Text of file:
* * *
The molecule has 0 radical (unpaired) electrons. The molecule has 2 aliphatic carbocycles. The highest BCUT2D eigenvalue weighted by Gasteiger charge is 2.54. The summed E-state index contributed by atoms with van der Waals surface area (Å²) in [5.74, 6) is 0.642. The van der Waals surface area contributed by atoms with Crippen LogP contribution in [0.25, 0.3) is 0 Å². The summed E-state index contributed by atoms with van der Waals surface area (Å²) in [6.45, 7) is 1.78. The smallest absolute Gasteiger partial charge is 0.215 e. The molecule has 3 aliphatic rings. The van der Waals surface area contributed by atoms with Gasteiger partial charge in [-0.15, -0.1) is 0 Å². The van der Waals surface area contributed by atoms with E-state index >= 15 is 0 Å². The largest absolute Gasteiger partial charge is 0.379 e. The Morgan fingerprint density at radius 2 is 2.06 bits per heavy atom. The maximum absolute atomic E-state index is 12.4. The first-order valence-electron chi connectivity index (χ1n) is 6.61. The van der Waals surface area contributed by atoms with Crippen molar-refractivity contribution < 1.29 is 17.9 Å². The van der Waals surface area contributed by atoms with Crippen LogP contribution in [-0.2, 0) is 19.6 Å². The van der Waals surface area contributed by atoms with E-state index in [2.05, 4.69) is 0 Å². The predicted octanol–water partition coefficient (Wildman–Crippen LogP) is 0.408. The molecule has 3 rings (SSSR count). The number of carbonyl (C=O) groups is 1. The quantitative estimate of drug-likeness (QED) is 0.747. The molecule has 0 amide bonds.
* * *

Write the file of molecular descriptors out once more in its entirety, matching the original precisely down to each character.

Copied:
The molecule has 0 radical (unpaired) electrons. The molecule has 2 aliphatic carbocycles. The highest BCUT2D eigenvalue weighted by Gasteiger charge is 2.54. The summed E-state index contributed by atoms with van der Waals surface area (Å²) in [5.74, 6) is 0.642. The van der Waals surface area contributed by atoms with Crippen LogP contribution in [0.25, 0.3) is 0 Å². The summed E-state index contributed by atoms with van der Waals surface area (Å²) in [6.45, 7) is 1.78. The smallest absolute Gasteiger partial charge is 0.215 e. The molecule has 3 aliphatic rings. The van der Waals surface area contributed by atoms with Gasteiger partial charge in [-0.15, -0.1) is 0 Å². The van der Waals surface area contributed by atoms with E-state index >= 15 is 0 Å². The largest absolute Gasteiger partial charge is 0.379 e. The Morgan fingerprint density at radius 2 is 2.06 bits per heavy atom. The maximum absolute atomic E-state index is 12.4. The first-order valence-electron chi connectivity index (χ1n) is 6.61. The van der Waals surface area contributed by atoms with Crippen molar-refractivity contribution < 1.29 is 17.9 Å². The van der Waals surface area contributed by atoms with Crippen LogP contribution in [-0.2, 0) is 19.6 Å². The van der Waals surface area contributed by atoms with E-state index in [2.05, 4.69) is 0 Å². The predicted octanol–water partition coefficient (Wildman–Crippen LogP) is 0.408. The molecule has 3 rings (SSSR count). The number of carbonyl (C=O) groups is 1. The quantitative estimate of drug-likeness (QED) is 0.747. The molecule has 0 amide bonds.